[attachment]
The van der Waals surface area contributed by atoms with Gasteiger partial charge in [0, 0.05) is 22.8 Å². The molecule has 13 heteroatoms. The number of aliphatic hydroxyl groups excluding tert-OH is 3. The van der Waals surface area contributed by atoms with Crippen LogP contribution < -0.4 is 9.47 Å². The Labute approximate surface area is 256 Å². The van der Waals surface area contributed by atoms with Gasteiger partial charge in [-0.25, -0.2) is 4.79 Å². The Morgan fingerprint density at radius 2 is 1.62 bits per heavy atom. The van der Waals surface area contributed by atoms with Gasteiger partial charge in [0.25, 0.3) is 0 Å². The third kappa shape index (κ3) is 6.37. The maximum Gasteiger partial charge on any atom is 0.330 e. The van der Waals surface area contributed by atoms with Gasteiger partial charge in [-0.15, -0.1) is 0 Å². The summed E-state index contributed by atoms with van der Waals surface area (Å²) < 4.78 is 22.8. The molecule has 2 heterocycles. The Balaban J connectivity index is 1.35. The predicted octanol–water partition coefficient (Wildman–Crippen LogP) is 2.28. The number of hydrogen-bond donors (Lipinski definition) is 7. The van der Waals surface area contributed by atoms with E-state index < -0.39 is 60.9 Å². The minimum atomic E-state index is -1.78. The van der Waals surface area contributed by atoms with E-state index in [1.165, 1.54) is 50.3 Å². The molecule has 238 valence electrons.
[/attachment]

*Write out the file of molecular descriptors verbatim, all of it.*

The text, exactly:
The van der Waals surface area contributed by atoms with Gasteiger partial charge in [0, 0.05) is 22.8 Å². The molecule has 13 heteroatoms. The number of aliphatic hydroxyl groups excluding tert-OH is 3. The van der Waals surface area contributed by atoms with Crippen LogP contribution < -0.4 is 9.47 Å². The Labute approximate surface area is 256 Å². The van der Waals surface area contributed by atoms with Gasteiger partial charge in [-0.25, -0.2) is 4.79 Å². The Morgan fingerprint density at radius 2 is 1.62 bits per heavy atom. The van der Waals surface area contributed by atoms with Gasteiger partial charge in [0.25, 0.3) is 0 Å². The third kappa shape index (κ3) is 6.37. The maximum Gasteiger partial charge on any atom is 0.330 e. The van der Waals surface area contributed by atoms with Gasteiger partial charge in [-0.15, -0.1) is 0 Å². The summed E-state index contributed by atoms with van der Waals surface area (Å²) < 4.78 is 22.8. The molecule has 2 heterocycles. The Balaban J connectivity index is 1.35. The predicted octanol–water partition coefficient (Wildman–Crippen LogP) is 2.28. The number of hydrogen-bond donors (Lipinski definition) is 7. The van der Waals surface area contributed by atoms with E-state index < -0.39 is 60.9 Å². The minimum atomic E-state index is -1.78. The van der Waals surface area contributed by atoms with E-state index in [1.165, 1.54) is 50.3 Å². The molecule has 238 valence electrons.